Government Technology

Denver's Ambitious Light Rail to Open This Month

April 4, 2013 By

The Denver region will start running trains this month on a new 12.1-mile light rail line, marking the launch of the first project of its ambitious “FasTracks” program that will eventually add 122 new miles of commuter and light rail service in and around the Mile High City.

The new West Rail Line, which cost $707 million to build, connects Denver to its western suburbs of Lakewood and Golden. The undertaking included construction of 11 new stations, 13 bridges and two tunnels. The West Rail Line was completed eight months ahead of schedule, and transit officials began testing trains on it earlier this year. Construction began in 2009 after the regional transit agency secured an agreement from the Federal Transit Administration to fund $308 million of the project.

Diane Barrett, chief projects officer in the mayor’s office, says the line -- along with other FasTracks projects -- is a key component of the city's long-term transportation plans. In 2004, voters approved a 0.4 percent sales tax to fund the $4.7 billion plan (the estimated cost has since escalated to $7.4 billion). In addition to the soon-to-open West Rail Line, the work includes another new light rail line, three light rail extensions, an 18-mile Bus Rapid Transit route, and four new commuter rail lines to be complete by 2024.

Officials have also touted FasTracks as a way to reduce pollution, sprawl and congestion; and Barrett believes it will play a key role in shaping the character of Denver's neighborhoods.

“The transit-oriented development opportunities are just vast," Barrett says. “[W]e have these opportunities to create real, livable places around stations where people don’t have to have cars. They can go to jobs and get an education without having to spend a quarter of their income on transportation. That’s huge."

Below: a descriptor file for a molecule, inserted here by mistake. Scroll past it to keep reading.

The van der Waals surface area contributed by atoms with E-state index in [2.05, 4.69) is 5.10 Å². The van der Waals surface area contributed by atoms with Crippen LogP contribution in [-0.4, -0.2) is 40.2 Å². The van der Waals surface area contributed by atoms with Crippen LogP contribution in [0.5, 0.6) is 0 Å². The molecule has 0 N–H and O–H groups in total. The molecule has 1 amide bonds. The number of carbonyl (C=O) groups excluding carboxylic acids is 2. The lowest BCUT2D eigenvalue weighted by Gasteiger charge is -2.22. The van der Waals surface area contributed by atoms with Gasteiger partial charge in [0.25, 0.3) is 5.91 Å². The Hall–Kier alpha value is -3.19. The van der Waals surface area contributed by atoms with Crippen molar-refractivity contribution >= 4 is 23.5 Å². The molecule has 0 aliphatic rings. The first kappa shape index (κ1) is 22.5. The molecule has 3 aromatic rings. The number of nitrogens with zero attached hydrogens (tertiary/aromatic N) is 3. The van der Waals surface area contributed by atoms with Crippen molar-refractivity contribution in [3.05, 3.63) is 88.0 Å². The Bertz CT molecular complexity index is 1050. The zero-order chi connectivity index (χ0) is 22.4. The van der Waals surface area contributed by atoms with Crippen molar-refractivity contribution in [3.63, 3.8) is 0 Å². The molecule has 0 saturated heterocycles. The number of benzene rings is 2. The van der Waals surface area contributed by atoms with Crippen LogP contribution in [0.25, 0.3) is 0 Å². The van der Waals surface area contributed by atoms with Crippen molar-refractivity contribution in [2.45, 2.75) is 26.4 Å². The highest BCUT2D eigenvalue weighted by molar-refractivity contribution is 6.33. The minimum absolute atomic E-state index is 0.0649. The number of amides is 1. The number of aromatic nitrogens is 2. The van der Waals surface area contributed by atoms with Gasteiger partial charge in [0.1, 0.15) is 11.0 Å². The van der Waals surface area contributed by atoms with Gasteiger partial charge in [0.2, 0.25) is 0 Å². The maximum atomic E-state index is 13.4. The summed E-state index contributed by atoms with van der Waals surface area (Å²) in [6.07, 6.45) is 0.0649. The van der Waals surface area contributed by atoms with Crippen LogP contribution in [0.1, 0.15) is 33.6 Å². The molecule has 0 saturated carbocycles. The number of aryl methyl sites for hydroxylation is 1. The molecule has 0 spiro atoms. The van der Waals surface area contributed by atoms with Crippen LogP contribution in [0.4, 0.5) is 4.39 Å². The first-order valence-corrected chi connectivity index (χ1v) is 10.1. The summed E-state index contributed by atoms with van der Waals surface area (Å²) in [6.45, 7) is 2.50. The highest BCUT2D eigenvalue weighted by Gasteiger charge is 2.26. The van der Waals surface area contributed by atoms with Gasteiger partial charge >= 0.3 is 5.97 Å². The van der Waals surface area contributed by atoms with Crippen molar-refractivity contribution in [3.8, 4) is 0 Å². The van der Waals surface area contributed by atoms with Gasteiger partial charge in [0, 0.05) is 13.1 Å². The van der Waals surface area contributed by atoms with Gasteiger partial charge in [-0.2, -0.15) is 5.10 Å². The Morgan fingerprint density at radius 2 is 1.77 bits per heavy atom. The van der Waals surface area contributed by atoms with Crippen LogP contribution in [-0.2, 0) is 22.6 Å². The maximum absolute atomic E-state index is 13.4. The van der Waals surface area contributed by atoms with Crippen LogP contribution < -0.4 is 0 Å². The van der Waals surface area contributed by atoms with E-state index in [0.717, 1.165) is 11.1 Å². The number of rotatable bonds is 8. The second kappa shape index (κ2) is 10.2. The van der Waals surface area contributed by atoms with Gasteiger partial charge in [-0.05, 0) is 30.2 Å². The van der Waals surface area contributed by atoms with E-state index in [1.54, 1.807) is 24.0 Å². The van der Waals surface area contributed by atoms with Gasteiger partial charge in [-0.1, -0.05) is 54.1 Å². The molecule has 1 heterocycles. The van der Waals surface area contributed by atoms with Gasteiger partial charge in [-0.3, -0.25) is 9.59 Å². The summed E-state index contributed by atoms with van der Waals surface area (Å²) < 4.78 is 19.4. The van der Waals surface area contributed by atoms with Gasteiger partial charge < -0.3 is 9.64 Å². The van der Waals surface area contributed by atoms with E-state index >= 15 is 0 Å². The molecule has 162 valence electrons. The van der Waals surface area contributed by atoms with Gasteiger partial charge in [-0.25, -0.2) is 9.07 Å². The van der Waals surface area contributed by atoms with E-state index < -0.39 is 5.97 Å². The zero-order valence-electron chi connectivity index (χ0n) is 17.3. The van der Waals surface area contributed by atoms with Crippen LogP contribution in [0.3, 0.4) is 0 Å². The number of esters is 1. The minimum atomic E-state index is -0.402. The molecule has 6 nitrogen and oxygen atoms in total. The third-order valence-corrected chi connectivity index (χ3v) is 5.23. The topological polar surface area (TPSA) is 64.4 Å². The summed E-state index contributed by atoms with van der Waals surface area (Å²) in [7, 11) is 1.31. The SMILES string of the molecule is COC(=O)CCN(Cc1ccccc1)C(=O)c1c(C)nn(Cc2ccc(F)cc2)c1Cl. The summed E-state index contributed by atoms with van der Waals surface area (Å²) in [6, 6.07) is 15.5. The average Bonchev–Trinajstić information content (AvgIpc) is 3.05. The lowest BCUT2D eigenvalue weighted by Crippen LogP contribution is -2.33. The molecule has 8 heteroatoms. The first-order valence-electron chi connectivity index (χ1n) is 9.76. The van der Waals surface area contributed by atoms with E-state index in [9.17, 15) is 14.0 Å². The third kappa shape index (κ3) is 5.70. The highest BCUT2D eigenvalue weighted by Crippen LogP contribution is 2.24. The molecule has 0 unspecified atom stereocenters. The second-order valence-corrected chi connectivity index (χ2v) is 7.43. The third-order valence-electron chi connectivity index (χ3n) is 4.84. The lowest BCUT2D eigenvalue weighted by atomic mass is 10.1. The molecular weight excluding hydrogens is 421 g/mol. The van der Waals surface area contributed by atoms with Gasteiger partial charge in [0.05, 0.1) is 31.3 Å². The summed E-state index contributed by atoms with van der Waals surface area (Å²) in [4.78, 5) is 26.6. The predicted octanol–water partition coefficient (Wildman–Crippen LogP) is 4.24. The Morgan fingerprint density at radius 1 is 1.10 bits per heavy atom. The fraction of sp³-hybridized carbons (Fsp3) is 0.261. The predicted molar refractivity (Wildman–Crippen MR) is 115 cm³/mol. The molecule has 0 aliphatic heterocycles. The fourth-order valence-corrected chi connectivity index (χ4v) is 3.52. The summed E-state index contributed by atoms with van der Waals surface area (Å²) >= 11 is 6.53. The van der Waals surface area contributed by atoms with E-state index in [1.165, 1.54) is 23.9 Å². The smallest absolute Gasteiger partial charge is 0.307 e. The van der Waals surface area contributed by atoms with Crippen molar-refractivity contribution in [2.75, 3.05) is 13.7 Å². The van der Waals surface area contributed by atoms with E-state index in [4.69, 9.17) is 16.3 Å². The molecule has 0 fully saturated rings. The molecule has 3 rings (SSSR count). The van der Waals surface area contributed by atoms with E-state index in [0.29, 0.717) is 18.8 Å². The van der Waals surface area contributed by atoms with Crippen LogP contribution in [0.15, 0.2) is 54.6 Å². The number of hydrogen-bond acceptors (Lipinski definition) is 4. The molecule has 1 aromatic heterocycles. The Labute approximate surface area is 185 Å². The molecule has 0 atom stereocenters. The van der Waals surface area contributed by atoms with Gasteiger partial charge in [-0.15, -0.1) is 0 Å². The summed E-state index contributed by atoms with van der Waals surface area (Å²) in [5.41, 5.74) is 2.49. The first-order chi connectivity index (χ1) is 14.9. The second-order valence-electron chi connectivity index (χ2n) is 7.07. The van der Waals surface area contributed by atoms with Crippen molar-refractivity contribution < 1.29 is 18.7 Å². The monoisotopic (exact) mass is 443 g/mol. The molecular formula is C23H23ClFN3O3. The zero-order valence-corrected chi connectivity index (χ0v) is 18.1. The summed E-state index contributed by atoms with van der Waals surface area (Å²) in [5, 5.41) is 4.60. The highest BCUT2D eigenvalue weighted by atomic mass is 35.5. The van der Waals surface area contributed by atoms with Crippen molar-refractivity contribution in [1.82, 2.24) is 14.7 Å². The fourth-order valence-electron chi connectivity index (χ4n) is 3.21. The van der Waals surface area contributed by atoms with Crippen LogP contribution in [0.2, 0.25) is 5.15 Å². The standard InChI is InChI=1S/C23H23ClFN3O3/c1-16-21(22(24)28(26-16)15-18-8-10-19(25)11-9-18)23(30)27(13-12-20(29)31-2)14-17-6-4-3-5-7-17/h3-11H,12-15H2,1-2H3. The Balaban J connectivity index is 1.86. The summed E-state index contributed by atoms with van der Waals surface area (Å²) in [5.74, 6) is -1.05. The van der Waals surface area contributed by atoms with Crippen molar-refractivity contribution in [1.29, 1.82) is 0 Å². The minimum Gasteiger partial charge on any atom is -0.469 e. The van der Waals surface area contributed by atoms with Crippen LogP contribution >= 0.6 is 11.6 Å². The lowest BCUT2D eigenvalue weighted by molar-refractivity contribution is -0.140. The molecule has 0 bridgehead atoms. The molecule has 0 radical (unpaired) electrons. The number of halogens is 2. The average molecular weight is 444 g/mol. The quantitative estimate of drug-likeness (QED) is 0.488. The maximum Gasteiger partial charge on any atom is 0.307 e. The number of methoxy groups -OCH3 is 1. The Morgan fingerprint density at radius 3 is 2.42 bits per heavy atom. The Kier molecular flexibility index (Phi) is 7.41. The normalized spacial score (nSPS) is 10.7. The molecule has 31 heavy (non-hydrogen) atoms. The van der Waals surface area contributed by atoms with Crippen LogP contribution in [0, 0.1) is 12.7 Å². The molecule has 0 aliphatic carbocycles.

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Mark M    |    Commented April 5, 2013

2 things. 1. The trip is 12.1 miles and will take 34 minutes? Isn't 21.35 miles per hour kind of slow for a “FasTracks” rail line? 2. "Since the 2004 vote, the estimated cost of FasTracks has escalated to $7.4 billion, thanks in part to sales tax revenue that didn't achieve expected levels due to the recession." The 57% increase in the cost of the project from 4.7 billion to 7.4 billion should have nothing to do with lack of revenue. Example, if a new car would cost me $20,000 dollars, that cost would not change if I got a pay cut at work. It would only effect my ability to pay for the car.

Diane    |    Commented April 5, 2013

Hello - from Australia. We don't do so great with transit-oriented development in that we do build up around train stations, but don't restrict carparking allocation all that much. Does Denver plan to do that? Otherwise there's a lot of talk about people will live,work,play all in the one area, but seem less inclined to if can scoot away in a car plus might not work in area, of course.

Will    |    Commented April 8, 2013

As someone from Denver, thats the overall average speed, yes. But remember, its a 12 mile line new track extension, or about 14 miles total including the old track into DUS. The whole 14 mile route consists of about 14 stations total, and the trains must stop at, and then accelerate from each station, reducing your average speed. Plus, this is the first and so far only light rail line to cut through a residential area, with a speed limit of about 35 MPH because of the Quiet Crossings to please residents, and LRV's at their peak can only reach 55 MPH anyway. Its by no means High Speed Rail....but I guarantee, 35 minutes its a lot faster then Driving 6th Ave to I-25 then to 20th St during Rush Hour

RealOscar    |    Commented April 11, 2013

I have now ridden subways in New York, Boston and Washington DC. What an amazing way of moving hundreds of thousands of people a day. I applaud Denver for doing this. Hopefully, the idea catches on like wildfire. As a side note, the ride (at almost 50 mph)in Washington DC was taking almost forever. I asked the guy next to me what was taking so long to get to the next stop. He said, "You realize that you are going under the Potomac River?".

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